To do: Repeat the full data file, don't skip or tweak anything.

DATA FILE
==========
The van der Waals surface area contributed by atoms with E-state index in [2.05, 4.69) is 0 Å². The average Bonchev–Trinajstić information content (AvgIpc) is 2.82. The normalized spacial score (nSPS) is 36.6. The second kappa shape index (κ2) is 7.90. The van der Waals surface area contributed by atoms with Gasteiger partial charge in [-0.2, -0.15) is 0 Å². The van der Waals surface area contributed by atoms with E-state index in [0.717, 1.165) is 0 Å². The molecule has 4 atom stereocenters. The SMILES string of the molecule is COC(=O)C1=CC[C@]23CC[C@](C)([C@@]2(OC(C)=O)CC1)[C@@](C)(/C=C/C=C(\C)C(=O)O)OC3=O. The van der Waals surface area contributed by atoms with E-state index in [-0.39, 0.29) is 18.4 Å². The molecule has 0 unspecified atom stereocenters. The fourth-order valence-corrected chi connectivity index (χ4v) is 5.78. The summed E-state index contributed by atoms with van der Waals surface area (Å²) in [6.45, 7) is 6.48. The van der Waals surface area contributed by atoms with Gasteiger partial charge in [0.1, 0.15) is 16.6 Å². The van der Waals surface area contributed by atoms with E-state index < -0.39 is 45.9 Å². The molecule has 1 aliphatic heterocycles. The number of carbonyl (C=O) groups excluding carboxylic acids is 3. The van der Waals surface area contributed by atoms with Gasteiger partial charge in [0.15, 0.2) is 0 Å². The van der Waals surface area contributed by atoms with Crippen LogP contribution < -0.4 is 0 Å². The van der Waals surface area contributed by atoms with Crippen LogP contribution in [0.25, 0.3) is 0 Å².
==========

The van der Waals surface area contributed by atoms with E-state index in [2.05, 4.69) is 0 Å². The average Bonchev–Trinajstić information content (AvgIpc) is 2.82. The normalized spacial score (nSPS) is 36.6. The second kappa shape index (κ2) is 7.90. The van der Waals surface area contributed by atoms with Gasteiger partial charge in [-0.2, -0.15) is 0 Å². The van der Waals surface area contributed by atoms with E-state index in [0.717, 1.165) is 0 Å². The molecule has 4 atom stereocenters. The SMILES string of the molecule is COC(=O)C1=CC[C@]23CC[C@](C)([C@@]2(OC(C)=O)CC1)[C@@](C)(/C=C/C=C(\C)C(=O)O)OC3=O. The van der Waals surface area contributed by atoms with E-state index in [-0.39, 0.29) is 18.4 Å². The molecule has 0 unspecified atom stereocenters. The fourth-order valence-corrected chi connectivity index (χ4v) is 5.78. The summed E-state index contributed by atoms with van der Waals surface area (Å²) in [6.45, 7) is 6.48. The van der Waals surface area contributed by atoms with Gasteiger partial charge in [0.1, 0.15) is 16.6 Å². The van der Waals surface area contributed by atoms with E-state index < -0.39 is 45.9 Å². The molecule has 1 aliphatic heterocycles. The number of carbonyl (C=O) groups excluding carboxylic acids is 3. The van der Waals surface area contributed by atoms with Gasteiger partial charge in [0.15, 0.2) is 0 Å². The van der Waals surface area contributed by atoms with Crippen LogP contribution < -0.4 is 0 Å². The van der Waals surface area contributed by atoms with Crippen LogP contribution in [0.25, 0.3) is 0 Å².